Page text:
One of the bigger, if not the biggest, news items in the world of exchange traded funds today is that BlackRock (NYSE: BLK), the parent company of iShares, is closing in on $1 trillion in ETF assets under management.
The caveat, in the eyes of many, is that the world’s largest ETF issuer continues to cede market share to Vanguard. Pennsylvania-based Vanguard is the third-largest U.S. ETF issuer. “So far this year, Vanguard has pulled in about $30.3 billion in net new ETF money in the U.S., or about 43 percent of the market, while iShares is second with $24.7 billion, or about 35 percent,” reports Reuters.
That is interesting because as of Dec. 31, 2013, iShares and Vanguard had $661.5 billion and $333.7 billion in U.S. ETF assets under management, respectively, according to ETF.com. As of June 27, those numbers had grown to $717 billion and $383.7 billion.
Looks like iShares has actually pulled in more money this year than Vanguard, but that is a story for another day. The reality is, Vanguard has proven prolific at asset gathering as highlighted by the fact that five of the top-10 ETFs in terms of 2014 inflows are Vanguard funds, a group that includes the Vanguard FTSE Europe ETF (NYSEArca: VGK) and the Vanguard Total Bond Market ETF (NYSEArca: BND). [Vanguard Dominates ETF Inflows]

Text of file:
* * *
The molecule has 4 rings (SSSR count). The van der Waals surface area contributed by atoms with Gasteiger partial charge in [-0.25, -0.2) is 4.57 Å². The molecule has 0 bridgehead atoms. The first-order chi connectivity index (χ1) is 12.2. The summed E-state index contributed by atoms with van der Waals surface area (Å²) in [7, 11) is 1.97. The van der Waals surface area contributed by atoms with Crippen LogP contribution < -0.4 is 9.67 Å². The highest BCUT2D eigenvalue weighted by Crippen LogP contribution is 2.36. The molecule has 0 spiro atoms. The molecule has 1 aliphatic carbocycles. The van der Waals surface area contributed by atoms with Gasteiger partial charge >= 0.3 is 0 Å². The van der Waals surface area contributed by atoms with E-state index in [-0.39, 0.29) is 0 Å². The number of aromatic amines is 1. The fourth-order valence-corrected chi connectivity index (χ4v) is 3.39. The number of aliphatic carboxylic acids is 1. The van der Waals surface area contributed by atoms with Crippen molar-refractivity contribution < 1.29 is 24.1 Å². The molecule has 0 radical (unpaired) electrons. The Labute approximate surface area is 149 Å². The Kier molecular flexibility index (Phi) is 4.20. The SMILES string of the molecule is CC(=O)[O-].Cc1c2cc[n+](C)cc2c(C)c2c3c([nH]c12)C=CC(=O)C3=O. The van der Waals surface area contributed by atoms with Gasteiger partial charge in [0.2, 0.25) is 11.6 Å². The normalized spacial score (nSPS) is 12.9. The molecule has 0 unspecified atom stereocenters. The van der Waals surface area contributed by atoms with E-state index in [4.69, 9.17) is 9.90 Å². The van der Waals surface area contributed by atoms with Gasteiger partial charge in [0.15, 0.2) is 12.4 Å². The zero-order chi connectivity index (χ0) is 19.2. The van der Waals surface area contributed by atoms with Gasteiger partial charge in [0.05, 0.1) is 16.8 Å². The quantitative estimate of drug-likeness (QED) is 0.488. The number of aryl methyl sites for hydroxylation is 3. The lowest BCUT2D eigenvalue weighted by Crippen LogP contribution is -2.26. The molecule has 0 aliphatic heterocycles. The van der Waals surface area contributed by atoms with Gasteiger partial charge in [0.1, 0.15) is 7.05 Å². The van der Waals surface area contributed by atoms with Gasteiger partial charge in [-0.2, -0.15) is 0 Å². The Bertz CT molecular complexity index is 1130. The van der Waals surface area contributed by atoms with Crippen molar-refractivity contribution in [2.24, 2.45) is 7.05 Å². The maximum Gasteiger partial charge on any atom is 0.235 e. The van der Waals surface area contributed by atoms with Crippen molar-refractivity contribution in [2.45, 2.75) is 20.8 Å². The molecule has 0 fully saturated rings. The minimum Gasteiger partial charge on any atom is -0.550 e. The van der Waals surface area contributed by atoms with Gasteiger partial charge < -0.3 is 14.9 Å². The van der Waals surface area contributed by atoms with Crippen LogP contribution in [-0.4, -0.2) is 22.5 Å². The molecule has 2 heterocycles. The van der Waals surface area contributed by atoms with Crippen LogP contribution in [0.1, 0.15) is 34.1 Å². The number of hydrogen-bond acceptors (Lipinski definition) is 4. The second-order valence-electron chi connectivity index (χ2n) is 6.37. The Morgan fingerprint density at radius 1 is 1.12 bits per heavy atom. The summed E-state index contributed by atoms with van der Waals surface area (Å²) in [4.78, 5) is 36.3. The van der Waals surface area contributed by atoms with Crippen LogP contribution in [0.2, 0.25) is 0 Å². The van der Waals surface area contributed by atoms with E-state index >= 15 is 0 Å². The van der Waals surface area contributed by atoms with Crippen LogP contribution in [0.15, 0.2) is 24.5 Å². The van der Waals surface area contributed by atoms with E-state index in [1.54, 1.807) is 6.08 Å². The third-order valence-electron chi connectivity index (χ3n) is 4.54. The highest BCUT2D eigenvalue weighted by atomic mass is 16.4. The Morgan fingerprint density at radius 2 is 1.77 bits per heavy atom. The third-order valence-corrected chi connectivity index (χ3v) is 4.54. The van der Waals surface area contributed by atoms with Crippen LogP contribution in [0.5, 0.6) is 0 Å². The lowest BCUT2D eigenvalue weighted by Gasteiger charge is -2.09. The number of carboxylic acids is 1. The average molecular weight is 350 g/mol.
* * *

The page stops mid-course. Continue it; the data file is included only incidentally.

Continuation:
The issue is not Vanguard’s ability, which cannot be assailed, to garner new ETF assets. Rather, the issue is framing the story as a two-horse race where the winner is always the same.
A favorite talking point is that iShares is losing market share to Vanguard. Unfortunately for those that continue to mention that point, there is no empirical evidence to suggest that every $1 that leaves an iShares ETF winds up in a Vanguard fund. It is a particularly hard claim to prove at a time when iShares is GAINING not losing money. [iShares Bolsters Core Lineup]
Worse yet, those that paint the picture of the ETF industry being no more than iShares and Vanguard ignore several critical points. First, the business is flourishing and maturing. iShares is not losing market share just because of Vanguard. All of the ETF Big Three – iShares, State Street Global Advisors and Vanguard – face legitimate competition from smaller issuers that have proven adept at garnering assets.
That is to say iShares and Vanguard may have the brand recognition in the ETF world of Coke and Pepsi, but the ETF business is not the two-giant competition that the soda business is.
Just on sheer size alone, the Coke/Pepsi analogy is more applicable to iShares and State Street. Buoyed by inflows, to some of the year’s best performing sector ETFs, such as the Energy Select Sector SPDR (NYSEArca: XLE) and bond funds like the SPDR Barclays Short Term High Yield Bond ETF (NYSEArca: SJNK), State Street has quietly added $11 billion in assets, giving the Boston-based firm an almost $58 billion lead over Vanguard another point that is rarely, if ever mentioned.